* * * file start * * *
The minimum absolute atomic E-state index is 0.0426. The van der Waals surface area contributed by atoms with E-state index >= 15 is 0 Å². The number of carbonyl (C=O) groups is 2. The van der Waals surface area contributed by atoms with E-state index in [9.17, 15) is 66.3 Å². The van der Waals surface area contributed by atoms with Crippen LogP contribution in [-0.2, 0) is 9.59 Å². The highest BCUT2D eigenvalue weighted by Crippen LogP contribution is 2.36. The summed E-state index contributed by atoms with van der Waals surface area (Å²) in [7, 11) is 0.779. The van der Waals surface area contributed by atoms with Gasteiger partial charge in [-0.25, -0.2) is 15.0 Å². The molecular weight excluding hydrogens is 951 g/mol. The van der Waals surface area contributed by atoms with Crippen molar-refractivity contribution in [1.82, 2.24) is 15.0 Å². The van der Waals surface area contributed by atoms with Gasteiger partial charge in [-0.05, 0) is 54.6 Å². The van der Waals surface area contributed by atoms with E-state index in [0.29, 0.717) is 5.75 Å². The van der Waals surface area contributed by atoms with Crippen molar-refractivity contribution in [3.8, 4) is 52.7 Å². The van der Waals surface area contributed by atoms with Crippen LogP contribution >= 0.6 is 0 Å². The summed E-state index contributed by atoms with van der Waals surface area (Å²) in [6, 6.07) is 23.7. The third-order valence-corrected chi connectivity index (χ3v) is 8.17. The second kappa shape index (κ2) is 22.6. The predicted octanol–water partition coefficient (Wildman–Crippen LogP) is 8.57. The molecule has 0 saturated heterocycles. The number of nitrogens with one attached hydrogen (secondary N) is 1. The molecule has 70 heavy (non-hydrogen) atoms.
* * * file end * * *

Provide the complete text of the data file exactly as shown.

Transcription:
The minimum absolute atomic E-state index is 0.0426. The van der Waals surface area contributed by atoms with E-state index >= 15 is 0 Å². The number of carbonyl (C=O) groups is 2. The van der Waals surface area contributed by atoms with E-state index in [9.17, 15) is 66.3 Å². The van der Waals surface area contributed by atoms with Crippen LogP contribution in [-0.2, 0) is 9.59 Å². The highest BCUT2D eigenvalue weighted by Crippen LogP contribution is 2.36. The summed E-state index contributed by atoms with van der Waals surface area (Å²) in [7, 11) is 0.779. The van der Waals surface area contributed by atoms with Gasteiger partial charge in [-0.25, -0.2) is 15.0 Å². The molecular weight excluding hydrogens is 951 g/mol. The van der Waals surface area contributed by atoms with Crippen molar-refractivity contribution in [1.82, 2.24) is 15.0 Å². The van der Waals surface area contributed by atoms with Gasteiger partial charge in [-0.05, 0) is 54.6 Å². The van der Waals surface area contributed by atoms with E-state index in [0.29, 0.717) is 5.75 Å². The van der Waals surface area contributed by atoms with Crippen molar-refractivity contribution in [3.8, 4) is 52.7 Å². The van der Waals surface area contributed by atoms with Crippen LogP contribution >= 0.6 is 0 Å². The summed E-state index contributed by atoms with van der Waals surface area (Å²) in [6, 6.07) is 23.7. The third-order valence-corrected chi connectivity index (χ3v) is 8.17. The second kappa shape index (κ2) is 22.6. The predicted octanol–water partition coefficient (Wildman–Crippen LogP) is 8.57. The molecule has 0 saturated heterocycles. The number of nitrogens with one attached hydrogen (secondary N) is 1. The molecule has 70 heavy (non-hydrogen) atoms.